In 1962, William S. Bennett began running "Binary Logic," a new series of articles for Product Engineering magazine. Each installment contained a Choose-Your-Own-Adventure-style lesson about a particular aspect of digital circuits.
Bennett would start with day-to-day objects like light bulbs, springs, and air hoses, and then make analogies to digital circuit elements: AND gates, OR gates, inverters, and so on. On each page, he'd show you a thought experiment and ask you to predict the result. Depending on your answer, you'd either land on the next puzzle or an explanation of what went wrong. If you stuck it out through 1965, you could just about design a computer.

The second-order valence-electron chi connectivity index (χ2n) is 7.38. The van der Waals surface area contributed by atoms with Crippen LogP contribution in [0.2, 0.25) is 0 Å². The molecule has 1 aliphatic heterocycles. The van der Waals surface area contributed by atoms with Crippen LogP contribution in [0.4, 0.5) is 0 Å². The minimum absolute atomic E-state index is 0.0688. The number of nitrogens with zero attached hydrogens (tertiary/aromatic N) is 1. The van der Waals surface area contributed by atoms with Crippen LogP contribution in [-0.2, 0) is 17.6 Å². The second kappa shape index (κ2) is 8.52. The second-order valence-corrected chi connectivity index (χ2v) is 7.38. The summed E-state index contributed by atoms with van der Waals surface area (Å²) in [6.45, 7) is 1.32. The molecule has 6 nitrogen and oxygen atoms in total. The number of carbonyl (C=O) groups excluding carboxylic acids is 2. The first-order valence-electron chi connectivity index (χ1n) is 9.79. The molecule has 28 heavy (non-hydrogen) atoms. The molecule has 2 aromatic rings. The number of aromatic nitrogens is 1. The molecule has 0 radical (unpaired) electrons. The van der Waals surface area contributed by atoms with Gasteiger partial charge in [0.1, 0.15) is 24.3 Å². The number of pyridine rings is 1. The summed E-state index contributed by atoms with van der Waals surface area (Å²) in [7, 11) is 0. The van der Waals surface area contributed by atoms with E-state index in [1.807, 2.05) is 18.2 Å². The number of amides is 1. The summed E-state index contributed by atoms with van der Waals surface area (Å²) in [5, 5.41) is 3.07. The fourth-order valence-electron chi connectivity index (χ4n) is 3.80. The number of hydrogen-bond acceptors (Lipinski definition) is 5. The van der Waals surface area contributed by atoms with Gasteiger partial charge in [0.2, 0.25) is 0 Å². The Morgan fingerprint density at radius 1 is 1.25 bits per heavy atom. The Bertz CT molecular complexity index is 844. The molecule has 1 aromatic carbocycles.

The lessons were so clear that even my youthful self could digest them. When we look at the yellowed pages 50 years later, we see that the teachings still hold.
How did Bennett manage to create something that kids could understand, and that has held up so well over time? What does that mean for the way we teach engineering, and for the way we document our projects? These are the questions we'll explore in this talk.
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